Ice hockey injuries. A review

Sports Med. 1990 Aug;10(2):122-31. doi: 10.2165/00007256-199010020-00005.


Ice hockey is a fast-paced game involving both finesse and controlled aggression. Injuries are related to direct trauma (80%) and overuse (20%), with high puck velocities, aggressive stick use, and body checking (collisions) accounting for most of these. A participant can anticipate an injury after playing 7 to 100 hours of hockey, depending on his age, and most injuries are caused during the actual game rather than during practice. Although facial injuries are common, they are decreasing because of adequate use of helmets and masks. Conversely, cervical spine injuries are being reported more frequently. Injuries to the upper extremity include acromioclavicular joint dislocations, scaphoid fractures, and 'gamekeeper's thumb.' Injuries to the lower extremity predominantly involve soft tissue, with strains of the hip adductor, tears of the medial collateral ligament of the knee, and contusions of the thigh are common. Scientific studies have reduced injury by providing improved protective equipment, stricter rules and their enforcement, and effective training and conditioning.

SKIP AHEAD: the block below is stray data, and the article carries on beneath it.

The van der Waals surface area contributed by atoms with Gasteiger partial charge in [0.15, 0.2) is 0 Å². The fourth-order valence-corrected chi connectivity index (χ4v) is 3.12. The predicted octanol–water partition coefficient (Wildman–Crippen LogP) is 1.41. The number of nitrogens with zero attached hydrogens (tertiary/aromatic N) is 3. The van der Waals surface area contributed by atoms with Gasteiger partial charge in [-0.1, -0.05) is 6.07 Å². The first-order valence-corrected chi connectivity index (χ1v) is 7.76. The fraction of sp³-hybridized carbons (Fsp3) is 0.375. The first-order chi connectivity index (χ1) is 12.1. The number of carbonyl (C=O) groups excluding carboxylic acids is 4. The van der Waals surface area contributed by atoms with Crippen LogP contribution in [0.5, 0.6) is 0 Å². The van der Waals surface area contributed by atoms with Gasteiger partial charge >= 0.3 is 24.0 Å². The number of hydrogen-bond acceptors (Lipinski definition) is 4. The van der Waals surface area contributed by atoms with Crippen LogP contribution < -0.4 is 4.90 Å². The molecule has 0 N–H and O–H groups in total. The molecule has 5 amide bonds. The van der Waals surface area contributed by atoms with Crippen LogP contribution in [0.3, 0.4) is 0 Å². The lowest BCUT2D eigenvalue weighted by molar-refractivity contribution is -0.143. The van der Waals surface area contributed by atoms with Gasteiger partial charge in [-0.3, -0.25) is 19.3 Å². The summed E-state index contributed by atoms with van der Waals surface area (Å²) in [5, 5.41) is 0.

Publication types

  • Review

MeSH terms

  • Arm Injuries / epidemiology
  • Arm Injuries / prevention & control
  • Craniocerebral Trauma / epidemiology
  • Craniocerebral Trauma / prevention & control
  • Epidemiologic Factors
  • Eye Injuries / epidemiology
  • Eye Injuries / prevention & control
  • Hockey / injuries*
  • Humans
  • Leg Injuries / epidemiology
  • Leg Injuries / prevention & control
  • Protective Devices
  • Wounds and Injuries / epidemiology*
  • Wounds and Injuries / prevention & control